Some practices and principles that help a department be supportive, collegial, and congenial
PT, 12/3/06, rev. 5/24/13
- Communicate openly with all colleagues affected by the deliberations of any committee on which you serve, especially those you lead. (A decision made without consultation or allowing for others to disagree—even if you are 100% right and/or have done the bulk of the work and are entitled to others giving due deference to what you propose—is not a decision that builds capacity in the unit [Program, Department, College] to implement the decision effectively.)
- Communicate openly when you notice ambiguities about mandates arising at different levels of the program/department/college hierarchy. (This gives the parties involved a chance to reconcile the differences.)
- Do not make or allow to be made negative comments about any colleague. Instead, whenever possible affirm what has worked well and, in the appropriate setting/procedure, make suggestions to colleagues about what you think could be improved.
- Avoid any action or email or wording that embarrasses anyone—It is usually possible to express what you would like without showing up a specific person for their shortcomings.
- In emails, when the relevant information or the outcome you seek can be stated directly, don't add complexity by interpreting other people's motives or behavior.
- If an issue is sensitive for you, don't plead your case by email; in such situations arrange to talk and use email only for information and putting succint memos formally on the record.
- Memos for the record and Annual Faculty Reviews should focus on facts, not on argument. (“Facts” means documentable items and relevant happenings that other observers could confirm, even if they disagreed with the significance you draw from them.) Conversely, do not omit facts that are inconvenient to your position. Indeed, acknowledge receipt of such facts so there's no worry that you can later claim not to have heard them. (This is also a matter of respect that helps keep lines of communication open.)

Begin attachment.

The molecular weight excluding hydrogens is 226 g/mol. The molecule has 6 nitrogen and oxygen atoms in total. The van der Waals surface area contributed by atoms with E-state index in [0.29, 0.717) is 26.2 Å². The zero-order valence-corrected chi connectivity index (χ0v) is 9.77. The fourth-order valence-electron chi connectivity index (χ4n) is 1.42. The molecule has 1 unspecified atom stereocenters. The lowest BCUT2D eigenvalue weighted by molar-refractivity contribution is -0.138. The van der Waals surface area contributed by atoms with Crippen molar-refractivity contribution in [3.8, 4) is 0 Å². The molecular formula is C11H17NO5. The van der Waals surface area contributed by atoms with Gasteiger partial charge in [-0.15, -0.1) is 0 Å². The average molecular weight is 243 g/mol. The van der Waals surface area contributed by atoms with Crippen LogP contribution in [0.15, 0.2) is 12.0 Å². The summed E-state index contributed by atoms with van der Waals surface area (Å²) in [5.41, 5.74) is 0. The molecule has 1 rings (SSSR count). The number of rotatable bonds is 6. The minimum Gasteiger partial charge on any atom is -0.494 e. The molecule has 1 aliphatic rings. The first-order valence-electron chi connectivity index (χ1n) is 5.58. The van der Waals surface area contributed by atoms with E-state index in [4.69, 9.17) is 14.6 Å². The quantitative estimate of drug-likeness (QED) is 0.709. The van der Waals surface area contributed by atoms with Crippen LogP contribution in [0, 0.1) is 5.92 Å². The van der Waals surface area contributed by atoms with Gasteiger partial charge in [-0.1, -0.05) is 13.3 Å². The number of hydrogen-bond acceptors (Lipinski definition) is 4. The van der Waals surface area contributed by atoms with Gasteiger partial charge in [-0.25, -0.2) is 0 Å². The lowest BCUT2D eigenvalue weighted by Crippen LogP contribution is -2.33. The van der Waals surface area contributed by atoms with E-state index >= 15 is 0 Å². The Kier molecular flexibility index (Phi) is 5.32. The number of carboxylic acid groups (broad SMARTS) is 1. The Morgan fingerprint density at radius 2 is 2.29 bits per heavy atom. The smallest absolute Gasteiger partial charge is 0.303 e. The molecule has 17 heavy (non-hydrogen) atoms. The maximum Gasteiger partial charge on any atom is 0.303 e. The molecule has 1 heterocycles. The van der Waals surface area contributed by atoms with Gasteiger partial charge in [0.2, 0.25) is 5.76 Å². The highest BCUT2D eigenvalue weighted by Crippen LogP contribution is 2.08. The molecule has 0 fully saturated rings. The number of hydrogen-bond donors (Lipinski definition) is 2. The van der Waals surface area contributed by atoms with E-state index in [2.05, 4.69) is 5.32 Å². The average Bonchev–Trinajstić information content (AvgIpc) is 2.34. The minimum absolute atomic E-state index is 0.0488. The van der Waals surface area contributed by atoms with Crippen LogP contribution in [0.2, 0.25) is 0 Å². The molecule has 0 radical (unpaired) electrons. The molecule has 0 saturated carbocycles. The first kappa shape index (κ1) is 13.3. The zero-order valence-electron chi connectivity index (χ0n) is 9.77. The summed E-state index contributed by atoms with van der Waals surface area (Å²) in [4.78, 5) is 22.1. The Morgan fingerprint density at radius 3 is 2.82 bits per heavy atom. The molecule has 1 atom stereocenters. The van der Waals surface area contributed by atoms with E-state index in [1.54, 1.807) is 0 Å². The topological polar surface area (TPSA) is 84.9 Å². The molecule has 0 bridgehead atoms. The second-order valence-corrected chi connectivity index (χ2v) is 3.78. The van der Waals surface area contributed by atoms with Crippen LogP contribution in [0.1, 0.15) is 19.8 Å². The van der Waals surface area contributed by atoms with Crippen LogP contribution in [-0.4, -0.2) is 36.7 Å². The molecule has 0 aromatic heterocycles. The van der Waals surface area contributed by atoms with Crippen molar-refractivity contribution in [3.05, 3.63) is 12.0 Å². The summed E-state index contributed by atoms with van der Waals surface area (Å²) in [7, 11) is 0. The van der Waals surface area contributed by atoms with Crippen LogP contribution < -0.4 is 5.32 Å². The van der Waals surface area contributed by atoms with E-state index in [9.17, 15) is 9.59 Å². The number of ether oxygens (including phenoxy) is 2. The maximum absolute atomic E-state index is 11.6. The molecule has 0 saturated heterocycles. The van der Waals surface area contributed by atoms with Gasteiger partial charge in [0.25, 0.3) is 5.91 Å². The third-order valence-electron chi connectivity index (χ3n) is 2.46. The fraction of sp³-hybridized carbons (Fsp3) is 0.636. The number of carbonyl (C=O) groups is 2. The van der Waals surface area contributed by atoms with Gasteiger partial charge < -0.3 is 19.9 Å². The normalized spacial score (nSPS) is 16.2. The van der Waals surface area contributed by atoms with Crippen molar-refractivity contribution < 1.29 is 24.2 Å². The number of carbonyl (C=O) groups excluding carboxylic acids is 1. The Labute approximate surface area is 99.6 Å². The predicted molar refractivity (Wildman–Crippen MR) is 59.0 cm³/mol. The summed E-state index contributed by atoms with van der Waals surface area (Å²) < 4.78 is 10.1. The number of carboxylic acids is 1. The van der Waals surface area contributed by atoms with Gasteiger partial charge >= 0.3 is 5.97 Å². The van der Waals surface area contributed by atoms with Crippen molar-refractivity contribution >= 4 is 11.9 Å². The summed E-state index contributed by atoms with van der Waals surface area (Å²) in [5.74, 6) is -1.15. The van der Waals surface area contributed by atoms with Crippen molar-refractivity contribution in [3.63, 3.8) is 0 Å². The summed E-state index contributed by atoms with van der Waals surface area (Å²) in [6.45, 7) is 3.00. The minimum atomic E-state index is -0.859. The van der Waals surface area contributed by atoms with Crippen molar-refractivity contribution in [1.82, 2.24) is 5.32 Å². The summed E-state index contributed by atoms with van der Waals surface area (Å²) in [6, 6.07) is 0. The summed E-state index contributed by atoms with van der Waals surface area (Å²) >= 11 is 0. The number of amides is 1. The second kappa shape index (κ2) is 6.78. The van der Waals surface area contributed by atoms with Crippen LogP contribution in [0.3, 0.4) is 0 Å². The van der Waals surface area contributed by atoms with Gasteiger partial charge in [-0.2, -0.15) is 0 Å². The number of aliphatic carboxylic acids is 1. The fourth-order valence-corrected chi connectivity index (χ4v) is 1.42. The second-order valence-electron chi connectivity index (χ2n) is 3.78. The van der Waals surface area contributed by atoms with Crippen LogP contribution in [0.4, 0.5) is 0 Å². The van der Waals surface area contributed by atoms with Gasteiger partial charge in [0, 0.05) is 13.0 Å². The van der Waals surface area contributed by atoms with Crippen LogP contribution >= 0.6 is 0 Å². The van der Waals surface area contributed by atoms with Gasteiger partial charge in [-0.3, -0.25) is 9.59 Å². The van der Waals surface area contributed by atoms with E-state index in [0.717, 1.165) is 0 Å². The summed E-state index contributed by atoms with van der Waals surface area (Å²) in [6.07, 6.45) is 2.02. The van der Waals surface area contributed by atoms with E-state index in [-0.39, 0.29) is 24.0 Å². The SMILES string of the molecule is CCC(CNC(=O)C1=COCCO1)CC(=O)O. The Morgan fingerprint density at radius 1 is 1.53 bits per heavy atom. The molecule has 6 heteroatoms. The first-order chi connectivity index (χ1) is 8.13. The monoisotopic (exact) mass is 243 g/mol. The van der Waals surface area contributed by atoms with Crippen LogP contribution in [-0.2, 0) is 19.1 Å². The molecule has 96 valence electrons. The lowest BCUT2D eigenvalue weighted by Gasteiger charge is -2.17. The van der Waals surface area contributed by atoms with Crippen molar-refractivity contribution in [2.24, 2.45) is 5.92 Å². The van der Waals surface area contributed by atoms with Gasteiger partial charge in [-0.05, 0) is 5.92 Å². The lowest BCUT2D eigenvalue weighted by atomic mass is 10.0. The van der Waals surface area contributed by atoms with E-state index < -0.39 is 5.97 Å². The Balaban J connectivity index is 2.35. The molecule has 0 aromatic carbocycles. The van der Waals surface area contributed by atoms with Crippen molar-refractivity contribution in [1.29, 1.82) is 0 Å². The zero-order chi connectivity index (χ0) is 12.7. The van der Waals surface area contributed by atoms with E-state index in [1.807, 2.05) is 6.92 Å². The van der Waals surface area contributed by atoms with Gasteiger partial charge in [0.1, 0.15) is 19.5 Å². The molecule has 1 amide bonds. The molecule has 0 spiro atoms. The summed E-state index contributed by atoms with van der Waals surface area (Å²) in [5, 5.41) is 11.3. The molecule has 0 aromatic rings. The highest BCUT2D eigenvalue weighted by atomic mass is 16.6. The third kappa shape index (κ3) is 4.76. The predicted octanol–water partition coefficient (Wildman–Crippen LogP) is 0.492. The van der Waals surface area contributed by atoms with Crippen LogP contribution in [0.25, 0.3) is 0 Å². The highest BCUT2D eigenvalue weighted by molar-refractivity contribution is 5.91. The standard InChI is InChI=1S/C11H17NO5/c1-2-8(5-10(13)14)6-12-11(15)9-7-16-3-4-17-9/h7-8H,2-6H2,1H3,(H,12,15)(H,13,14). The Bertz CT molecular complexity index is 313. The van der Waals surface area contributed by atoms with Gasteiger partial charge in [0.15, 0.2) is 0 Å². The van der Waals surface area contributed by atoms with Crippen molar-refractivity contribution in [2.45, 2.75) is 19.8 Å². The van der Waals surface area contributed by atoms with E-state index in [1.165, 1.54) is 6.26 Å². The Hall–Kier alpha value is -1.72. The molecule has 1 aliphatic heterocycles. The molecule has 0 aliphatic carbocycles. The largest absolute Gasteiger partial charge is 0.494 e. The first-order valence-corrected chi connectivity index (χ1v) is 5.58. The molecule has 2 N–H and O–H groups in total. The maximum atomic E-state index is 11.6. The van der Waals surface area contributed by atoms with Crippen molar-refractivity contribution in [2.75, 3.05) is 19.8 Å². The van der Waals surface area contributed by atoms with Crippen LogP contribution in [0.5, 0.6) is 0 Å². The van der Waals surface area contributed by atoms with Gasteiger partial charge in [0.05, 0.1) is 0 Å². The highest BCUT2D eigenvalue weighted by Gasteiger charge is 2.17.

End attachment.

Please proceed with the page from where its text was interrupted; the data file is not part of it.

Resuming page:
- If someone emails requesting to talk, don't try to process things further by email; acknowledge the request and arrange a time for the conversation.
- If you disagree with the judgement of the Department Chair, Program Coordinator, or committee chair, start by asking for a face-to-face meeting to inquire about any facts and procedures that may not be apparent and then to discuss the disagreement (if it still persists).
- If, after such meeting, you still disagree with the judgement, you can use the procedures of the Program or the Department (which, in its Constitution, range from calling a Department meeting to voting for the Chair's dismissal) to take the matter further. Don't bypass such consultation—the potential for interventions from above tends to detract from faculty commitment to and confidence in their own role in governance and administration.
- Similarly, don’t cc emails to higher-ups (except if the matter is a dispute that the original parties agree has not been able to be resolved at the original level). (Such cc's make it harder for the person emailed to suggest changes or respond without embarassment to anyone.)
- Apologize “early and often” for mistakes and for any misunderstandings—even if you think the other parties might bear primary responsibility for the misunderstanding.
- If an issue gets heated and feelings are hurt, but apologies are made and accepted, then faculty can move forward and continue to cooperate on the tasks of running a department.
- Apply the same ethics of courtesy and politeness, care and compassion, sensitivity to life experiences and minority status to colleagues in the Department's unequal programs as you would to staff and students in the schools.
- If someone cc's you on matters that you are not party to or are outside your area of authority, send a polite email asking to be left off further emails in this matter, e.g., "Work is busy at the moment, so I'd be grateful not to be cc'd on matters that I'm not party to. Let me know if you want to talk about this request of mine." (If the someone inappropriately cc's again, repeat the reply with the hope that eventually they set professional e-boundaries.)
- If someone emails or cc's you in ways that are "un-etiquettal" or uncollegial, especially disparaging a colleague, firmly—but always politely—let them know that you prefer not to get emails about matters that have an emotional charge or are fueled by a history that you haven't been party to.